s the 2012-2013 school year came to experience of reading The Adventures of Tom a close earlier this week, one of Wil- Sawyer by Mark Twain a book she still had tons finest and one of my favorites her classes read to this day. Helen Schabilion dismissed class for the We also talked about how she made students last time. After 26 years give speeches. I rememteaching middle school ber this vividly because language arts, Schabilion throughout my scholastic is retiring from the junior career, Schabilion was the high wing of Wilton Jr./Sr. first teacher to truly make us High School. have to conquer the fear of Walking out with her is public speaking. Ive never quite a legacy of unforgethad much of a problem with table relationships, teachgiving speeches in my adult By Derek Sawvell ings and experiences. life and I attribute that to I learn far more from those humble beginnings my students than they ever do from me, said in her classroom. Schabilion, who has been teaching the same lesShe about knocked me off my chair with her son plan to eighth grade language arts students ironclad memory. for nearly three decades. Im still learning things I specifically remember you did a speech on about things I have taught for 26 years. golf, using wadded up tin foil as golf balls a She had previously taught in Muscatine for very good speech, Schabilion said. four years but stopped teaching for 10 years With the thousands of speeches shes heard when her daughter, Rose, was born. over the course of three decades, I was shocked She has two children Rose and her son Tru- that she remembered. Yes I did give a speech man Wally. She also has three grandchildren, about proper grip and technique with golf swings, all five years old or younger. That will keep mainly putting. It touched my heart that she me busy. Thats a big part of my (retirement) remembered. plans right there, she said. We also talked about her famous phrase One of the hardest things about becoming an circle your wagons. We did this often in class. aging WHS alum is having to watch my favorite All the students would position their desks in teachers retire. I dearly loved Mrs. Schabilion one large circle in the room to have discussions. and have treasured the conversations weve had We would all come up with questions, which in years since I was one of her students in the she would write on the board, and then wed mid 1990s. I told her that on one hand, I love discuss as a group. She found that when everyone to be there to see my favorite teachers retire as could see each other and react, it made for better they surely deserve it. discussions and students were less intimidated Yet on the other hand, I selfishly wish many of to speak. my favorites would teach forever, simply so that Everybody sees each other and can share the generations of students to follow me would with each other. Then kids have a better underget the benefit of their wonderful abilities. standing and experience, said Schabilion. Schabilion was sharp, witty, quietly funny Perhaps the wagon terminology is a derivaand compassionate as an educator. She made tive of her fascination with the West. Although subjects like reading and writing as fun as they her parents originally met at the University of could be with her unique teaching techniques. Iowa, Helen was born in Nevada. Her father was When I went to visit her classroom last week, a mechanic who worked on large mining vehicles we talked about a few. and when she was very young, her family moved Shes the last junior high teacher standing to the mountains of South America (Peru), livfrom the group that opened the new junior ing at 8,000 feet while her father worked as a high wing at WHS in 1994-1995. mechanic around the copper mines. They were I talked with her about the unforgettable there as Helen completed grades 2-4 and her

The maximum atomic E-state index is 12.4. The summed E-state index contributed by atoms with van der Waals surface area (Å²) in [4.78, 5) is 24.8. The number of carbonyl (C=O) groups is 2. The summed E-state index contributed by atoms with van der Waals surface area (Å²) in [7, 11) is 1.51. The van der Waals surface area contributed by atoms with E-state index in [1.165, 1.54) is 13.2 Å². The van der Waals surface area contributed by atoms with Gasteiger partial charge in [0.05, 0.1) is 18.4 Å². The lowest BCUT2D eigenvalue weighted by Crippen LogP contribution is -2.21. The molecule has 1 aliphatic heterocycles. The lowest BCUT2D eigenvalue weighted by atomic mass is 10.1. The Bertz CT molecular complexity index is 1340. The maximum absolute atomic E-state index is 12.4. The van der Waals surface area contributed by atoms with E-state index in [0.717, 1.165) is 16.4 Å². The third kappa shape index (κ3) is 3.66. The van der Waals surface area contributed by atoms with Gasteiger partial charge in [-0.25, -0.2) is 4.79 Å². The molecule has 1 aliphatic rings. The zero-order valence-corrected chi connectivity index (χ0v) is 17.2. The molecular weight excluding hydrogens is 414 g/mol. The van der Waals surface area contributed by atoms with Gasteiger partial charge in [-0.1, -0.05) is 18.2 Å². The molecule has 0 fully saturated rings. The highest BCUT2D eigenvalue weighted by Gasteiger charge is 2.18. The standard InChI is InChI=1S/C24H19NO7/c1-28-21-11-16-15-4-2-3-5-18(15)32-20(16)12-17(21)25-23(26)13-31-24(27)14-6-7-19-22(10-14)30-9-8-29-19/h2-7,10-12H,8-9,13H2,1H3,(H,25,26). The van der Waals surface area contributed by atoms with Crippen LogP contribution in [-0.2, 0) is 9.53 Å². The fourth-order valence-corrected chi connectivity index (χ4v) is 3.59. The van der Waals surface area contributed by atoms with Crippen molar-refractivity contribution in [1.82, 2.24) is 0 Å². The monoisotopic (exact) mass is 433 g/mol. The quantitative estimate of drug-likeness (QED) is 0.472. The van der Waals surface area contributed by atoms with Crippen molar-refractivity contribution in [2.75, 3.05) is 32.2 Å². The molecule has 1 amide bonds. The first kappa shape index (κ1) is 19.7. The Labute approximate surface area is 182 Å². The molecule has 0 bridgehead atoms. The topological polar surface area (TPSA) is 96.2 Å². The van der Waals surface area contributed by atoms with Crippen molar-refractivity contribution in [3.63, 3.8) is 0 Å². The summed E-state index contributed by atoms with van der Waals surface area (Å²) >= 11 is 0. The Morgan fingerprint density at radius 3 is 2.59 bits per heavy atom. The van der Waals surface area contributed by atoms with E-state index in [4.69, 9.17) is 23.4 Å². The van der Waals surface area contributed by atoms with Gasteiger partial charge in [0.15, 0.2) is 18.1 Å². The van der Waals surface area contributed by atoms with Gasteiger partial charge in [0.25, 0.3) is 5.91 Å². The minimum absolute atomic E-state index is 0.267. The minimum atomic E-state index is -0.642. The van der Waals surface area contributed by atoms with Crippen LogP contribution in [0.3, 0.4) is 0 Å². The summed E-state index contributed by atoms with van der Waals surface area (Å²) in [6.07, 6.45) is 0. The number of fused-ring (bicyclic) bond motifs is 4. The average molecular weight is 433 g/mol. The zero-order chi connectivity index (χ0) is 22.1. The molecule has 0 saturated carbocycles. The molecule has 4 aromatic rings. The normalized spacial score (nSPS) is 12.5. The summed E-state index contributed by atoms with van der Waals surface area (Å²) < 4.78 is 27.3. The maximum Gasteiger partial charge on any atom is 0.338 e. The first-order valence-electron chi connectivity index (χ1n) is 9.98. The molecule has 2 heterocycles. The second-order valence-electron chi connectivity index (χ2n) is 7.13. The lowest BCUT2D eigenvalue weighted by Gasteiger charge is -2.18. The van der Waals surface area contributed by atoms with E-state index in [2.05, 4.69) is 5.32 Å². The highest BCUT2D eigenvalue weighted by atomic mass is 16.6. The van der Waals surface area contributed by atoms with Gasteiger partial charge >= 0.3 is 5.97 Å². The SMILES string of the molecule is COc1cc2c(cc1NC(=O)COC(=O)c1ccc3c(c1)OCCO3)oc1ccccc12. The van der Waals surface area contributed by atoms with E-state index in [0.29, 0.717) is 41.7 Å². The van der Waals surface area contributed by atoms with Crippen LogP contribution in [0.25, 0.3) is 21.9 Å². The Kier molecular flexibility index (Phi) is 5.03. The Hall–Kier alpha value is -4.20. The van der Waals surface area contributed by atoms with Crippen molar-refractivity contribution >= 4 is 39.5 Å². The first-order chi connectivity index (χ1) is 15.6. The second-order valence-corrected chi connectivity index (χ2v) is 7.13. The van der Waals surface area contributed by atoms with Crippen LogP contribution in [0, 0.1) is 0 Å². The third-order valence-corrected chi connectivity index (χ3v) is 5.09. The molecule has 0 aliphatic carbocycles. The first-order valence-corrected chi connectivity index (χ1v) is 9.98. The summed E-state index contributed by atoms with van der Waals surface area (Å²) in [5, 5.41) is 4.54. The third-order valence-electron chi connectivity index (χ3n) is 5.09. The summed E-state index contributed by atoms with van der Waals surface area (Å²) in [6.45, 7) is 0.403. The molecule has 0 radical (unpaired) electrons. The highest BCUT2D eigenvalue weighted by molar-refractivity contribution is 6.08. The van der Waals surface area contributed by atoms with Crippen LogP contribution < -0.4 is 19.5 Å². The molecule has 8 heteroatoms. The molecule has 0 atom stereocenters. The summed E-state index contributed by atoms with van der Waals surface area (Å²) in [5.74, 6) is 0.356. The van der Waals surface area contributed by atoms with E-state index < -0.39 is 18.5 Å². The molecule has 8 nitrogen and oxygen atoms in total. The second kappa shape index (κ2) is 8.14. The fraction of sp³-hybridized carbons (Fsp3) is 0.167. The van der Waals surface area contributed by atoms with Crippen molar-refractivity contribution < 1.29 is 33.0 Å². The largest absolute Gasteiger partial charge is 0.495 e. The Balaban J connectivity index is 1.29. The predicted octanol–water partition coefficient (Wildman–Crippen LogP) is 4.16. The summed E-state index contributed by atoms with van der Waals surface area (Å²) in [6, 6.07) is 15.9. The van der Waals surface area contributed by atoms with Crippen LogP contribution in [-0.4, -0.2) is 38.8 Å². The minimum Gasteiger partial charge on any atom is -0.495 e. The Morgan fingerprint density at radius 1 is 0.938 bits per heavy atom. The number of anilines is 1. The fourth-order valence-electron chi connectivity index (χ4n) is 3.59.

Case in Point